MiFID II is due to come into effect on 3rd January 2018. As well as replacing the original MiFID regulation, the revised regime will also bring the new Markets in Financial Instruments Regulation (MiFIR).
“MiFID II will affect corporate treasury functions significantly,” said Chris Leonard-Appleton, Director, Regulation at Thomson Reuters. “We worked closely with regulators in getting clarification to ensure that corporate firms could continue using an MTF [multilateral trading facility] if they are hedging on the platforms, but there will still be a lot of work to do around data and reporting.”
Leonard-Appleton added that MiFID II will have a number of impacts on corporate hedging strategies, from providing additional data to venues for transaction reporting to bifurcating liquidity pools globally.
Where hedge accounting is concerned, IAS 39 is being replaced with IFRS 9. IFRS 9 has a mandatory effective date of 1st January 2018, although it can be adopted sooner.
“IFRS 9 is widely considered a welcome change and a step in the right direction compared to its predecessor (IAS 39),” commented Bruce Manson, head of treasury and risk management solutions at Bloomberg. “From a corporate treasurer's perspective, this change will give them the flexibility to align hedge accounting with their risk management policies and practices thus providing opportunities for certain economic hedges to now become eligible for hedge accounting.”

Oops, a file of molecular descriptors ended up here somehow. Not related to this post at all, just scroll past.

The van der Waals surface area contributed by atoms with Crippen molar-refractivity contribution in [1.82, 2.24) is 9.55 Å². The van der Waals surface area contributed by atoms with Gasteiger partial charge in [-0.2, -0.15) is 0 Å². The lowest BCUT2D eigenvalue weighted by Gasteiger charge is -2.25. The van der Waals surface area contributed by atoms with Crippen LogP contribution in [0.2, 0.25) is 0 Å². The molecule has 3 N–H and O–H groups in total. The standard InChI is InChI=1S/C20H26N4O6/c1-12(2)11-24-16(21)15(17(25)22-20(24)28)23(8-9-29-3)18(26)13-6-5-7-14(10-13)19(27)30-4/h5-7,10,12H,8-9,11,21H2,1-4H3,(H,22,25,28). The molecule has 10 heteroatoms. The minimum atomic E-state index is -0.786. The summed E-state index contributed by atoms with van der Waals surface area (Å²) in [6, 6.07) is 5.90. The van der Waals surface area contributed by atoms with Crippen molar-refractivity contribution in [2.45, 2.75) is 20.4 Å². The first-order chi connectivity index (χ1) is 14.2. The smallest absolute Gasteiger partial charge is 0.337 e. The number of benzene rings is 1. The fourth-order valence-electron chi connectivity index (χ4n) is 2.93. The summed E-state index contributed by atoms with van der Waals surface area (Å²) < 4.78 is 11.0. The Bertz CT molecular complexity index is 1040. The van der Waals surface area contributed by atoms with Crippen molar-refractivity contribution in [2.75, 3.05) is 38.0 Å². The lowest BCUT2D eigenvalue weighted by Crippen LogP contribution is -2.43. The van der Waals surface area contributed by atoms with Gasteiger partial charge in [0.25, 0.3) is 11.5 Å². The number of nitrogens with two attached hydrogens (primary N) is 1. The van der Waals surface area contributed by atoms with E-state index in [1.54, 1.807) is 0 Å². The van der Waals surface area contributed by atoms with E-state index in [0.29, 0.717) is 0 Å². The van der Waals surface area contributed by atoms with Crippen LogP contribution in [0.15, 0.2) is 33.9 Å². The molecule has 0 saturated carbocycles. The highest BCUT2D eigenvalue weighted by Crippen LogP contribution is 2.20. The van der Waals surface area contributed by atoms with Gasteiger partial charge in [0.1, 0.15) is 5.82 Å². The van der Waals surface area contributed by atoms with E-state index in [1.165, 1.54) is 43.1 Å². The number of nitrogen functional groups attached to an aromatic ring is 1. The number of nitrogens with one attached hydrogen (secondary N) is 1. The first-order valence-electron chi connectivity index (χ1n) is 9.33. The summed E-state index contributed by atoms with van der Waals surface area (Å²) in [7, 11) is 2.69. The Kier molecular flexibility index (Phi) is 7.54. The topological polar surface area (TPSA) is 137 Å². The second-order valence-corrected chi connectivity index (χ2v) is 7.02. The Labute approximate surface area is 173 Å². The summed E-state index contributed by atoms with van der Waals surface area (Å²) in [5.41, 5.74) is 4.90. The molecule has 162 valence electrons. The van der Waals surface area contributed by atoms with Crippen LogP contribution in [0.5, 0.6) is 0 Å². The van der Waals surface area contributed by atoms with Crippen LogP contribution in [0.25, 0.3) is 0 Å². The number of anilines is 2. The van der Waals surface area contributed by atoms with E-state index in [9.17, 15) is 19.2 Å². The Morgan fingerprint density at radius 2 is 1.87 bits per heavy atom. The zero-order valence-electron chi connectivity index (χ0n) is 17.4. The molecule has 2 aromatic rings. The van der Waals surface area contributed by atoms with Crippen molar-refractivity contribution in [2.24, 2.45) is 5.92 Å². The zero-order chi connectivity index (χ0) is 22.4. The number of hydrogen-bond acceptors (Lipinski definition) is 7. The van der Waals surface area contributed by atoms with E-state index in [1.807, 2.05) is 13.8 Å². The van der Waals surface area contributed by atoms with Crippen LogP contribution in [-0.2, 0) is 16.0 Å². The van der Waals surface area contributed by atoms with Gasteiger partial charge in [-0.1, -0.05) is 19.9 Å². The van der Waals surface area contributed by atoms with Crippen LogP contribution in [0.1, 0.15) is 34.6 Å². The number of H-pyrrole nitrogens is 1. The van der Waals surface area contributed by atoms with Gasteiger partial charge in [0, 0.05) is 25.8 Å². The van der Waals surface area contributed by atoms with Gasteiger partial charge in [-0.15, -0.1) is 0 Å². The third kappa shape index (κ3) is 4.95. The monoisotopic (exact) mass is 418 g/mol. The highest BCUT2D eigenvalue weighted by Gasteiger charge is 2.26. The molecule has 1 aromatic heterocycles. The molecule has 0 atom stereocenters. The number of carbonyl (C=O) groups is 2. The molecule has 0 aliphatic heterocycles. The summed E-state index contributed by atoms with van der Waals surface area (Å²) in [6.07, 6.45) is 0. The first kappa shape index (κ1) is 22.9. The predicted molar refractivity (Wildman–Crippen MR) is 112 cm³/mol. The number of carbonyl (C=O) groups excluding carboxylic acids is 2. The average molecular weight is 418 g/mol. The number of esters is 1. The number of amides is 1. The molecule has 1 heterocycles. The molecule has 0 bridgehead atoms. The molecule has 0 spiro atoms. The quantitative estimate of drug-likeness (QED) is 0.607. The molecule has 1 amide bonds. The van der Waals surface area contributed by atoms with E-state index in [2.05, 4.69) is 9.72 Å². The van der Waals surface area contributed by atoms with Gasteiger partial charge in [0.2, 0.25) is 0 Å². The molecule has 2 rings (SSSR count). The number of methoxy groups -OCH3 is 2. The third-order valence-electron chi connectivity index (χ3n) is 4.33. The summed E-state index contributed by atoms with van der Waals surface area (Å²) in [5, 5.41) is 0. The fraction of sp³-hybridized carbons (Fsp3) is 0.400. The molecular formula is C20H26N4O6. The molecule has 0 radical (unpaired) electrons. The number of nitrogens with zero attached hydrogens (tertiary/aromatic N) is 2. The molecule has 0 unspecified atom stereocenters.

While not a regulation in itself, the UK’s decision to exit the European Union could have significant implications from a regulatory point of view.
“There’s a lot to be worked out around which route we will go down, given the integration of regulation across Europe through the EU,” said Mark Crowhurst, a director at PwC. “How the regulatory environment develops between the UK and the EU will be complex and is likely to involve divergence around specific areas, leaving firms to deal with considerable regulatory uncertainty for a number of years"
For some companies, Crowhurst says this could lead to questions about where treasury is located. “As a corporate treasurer, I may be asking if I am better off having my treasury in Paris rather than in London, as financial services activities potentially relocate around Europe” he explained.
“Paris might give me better access to euro capital markets – if you look at the lack of liquidity in sterling bond markets compared to the euro bond market. The counter argument is that it is very hard to replicate the economies of scale of the London model in terms of maturity of regulation, resources, infrastructure and access to financial services advice.”
Impact for treasurers
For treasurers, the upcoming regulatory changes present a number of challenges – both in terms of complying with individual rules and operating effectively in the changing landscape. With so many changes in the pipeline, how should treasurers go about addressing them?